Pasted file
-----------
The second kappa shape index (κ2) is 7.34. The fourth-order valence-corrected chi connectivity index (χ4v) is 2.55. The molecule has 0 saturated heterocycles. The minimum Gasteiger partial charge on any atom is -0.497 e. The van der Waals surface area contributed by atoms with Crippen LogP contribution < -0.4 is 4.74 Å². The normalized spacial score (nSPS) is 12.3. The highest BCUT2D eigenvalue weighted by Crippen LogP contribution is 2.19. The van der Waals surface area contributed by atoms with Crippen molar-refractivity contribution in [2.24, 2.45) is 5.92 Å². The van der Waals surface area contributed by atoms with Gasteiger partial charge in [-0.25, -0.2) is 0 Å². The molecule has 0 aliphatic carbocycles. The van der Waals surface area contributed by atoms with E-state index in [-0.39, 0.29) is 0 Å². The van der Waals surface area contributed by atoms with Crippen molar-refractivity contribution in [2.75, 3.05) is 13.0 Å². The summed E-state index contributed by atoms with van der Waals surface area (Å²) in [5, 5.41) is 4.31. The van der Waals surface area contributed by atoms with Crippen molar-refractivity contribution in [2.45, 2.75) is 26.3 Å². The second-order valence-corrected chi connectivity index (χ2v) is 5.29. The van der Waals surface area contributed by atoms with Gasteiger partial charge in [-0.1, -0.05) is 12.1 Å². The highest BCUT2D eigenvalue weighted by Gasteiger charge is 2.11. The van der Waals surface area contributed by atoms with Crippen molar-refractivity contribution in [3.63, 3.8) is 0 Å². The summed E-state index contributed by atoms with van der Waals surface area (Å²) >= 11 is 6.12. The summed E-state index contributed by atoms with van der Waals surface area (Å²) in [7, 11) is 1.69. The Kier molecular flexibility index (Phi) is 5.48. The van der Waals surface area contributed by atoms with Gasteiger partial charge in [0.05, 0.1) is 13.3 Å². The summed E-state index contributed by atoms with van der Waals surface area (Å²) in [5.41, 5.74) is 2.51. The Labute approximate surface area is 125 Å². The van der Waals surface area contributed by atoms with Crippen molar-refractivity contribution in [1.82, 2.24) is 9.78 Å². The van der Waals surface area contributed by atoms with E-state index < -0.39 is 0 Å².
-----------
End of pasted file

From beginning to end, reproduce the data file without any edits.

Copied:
The second kappa shape index (κ2) is 7.34. The fourth-order valence-corrected chi connectivity index (χ4v) is 2.55. The molecule has 0 saturated heterocycles. The minimum Gasteiger partial charge on any atom is -0.497 e. The van der Waals surface area contributed by atoms with Crippen LogP contribution < -0.4 is 4.74 Å². The normalized spacial score (nSPS) is 12.3. The highest BCUT2D eigenvalue weighted by Crippen LogP contribution is 2.19. The van der Waals surface area contributed by atoms with Crippen molar-refractivity contribution in [2.24, 2.45) is 5.92 Å². The van der Waals surface area contributed by atoms with Gasteiger partial charge in [-0.25, -0.2) is 0 Å². The molecule has 0 aliphatic carbocycles. The van der Waals surface area contributed by atoms with E-state index in [-0.39, 0.29) is 0 Å². The van der Waals surface area contributed by atoms with Crippen molar-refractivity contribution in [2.75, 3.05) is 13.0 Å². The summed E-state index contributed by atoms with van der Waals surface area (Å²) in [5, 5.41) is 4.31. The van der Waals surface area contributed by atoms with Crippen molar-refractivity contribution in [2.45, 2.75) is 26.3 Å². The second-order valence-corrected chi connectivity index (χ2v) is 5.29. The van der Waals surface area contributed by atoms with Gasteiger partial charge in [-0.1, -0.05) is 12.1 Å². The highest BCUT2D eigenvalue weighted by Gasteiger charge is 2.11. The van der Waals surface area contributed by atoms with Crippen molar-refractivity contribution in [3.63, 3.8) is 0 Å². The summed E-state index contributed by atoms with van der Waals surface area (Å²) >= 11 is 6.12. The summed E-state index contributed by atoms with van der Waals surface area (Å²) in [7, 11) is 1.69. The Kier molecular flexibility index (Phi) is 5.48. The van der Waals surface area contributed by atoms with Gasteiger partial charge in [0.05, 0.1) is 13.3 Å². The summed E-state index contributed by atoms with van der Waals surface area (Å²) in [5.41, 5.74) is 2.51. The Labute approximate surface area is 125 Å². The van der Waals surface area contributed by atoms with Crippen molar-refractivity contribution in [1.82, 2.24) is 9.78 Å². The van der Waals surface area contributed by atoms with E-state index < -0.39 is 0 Å².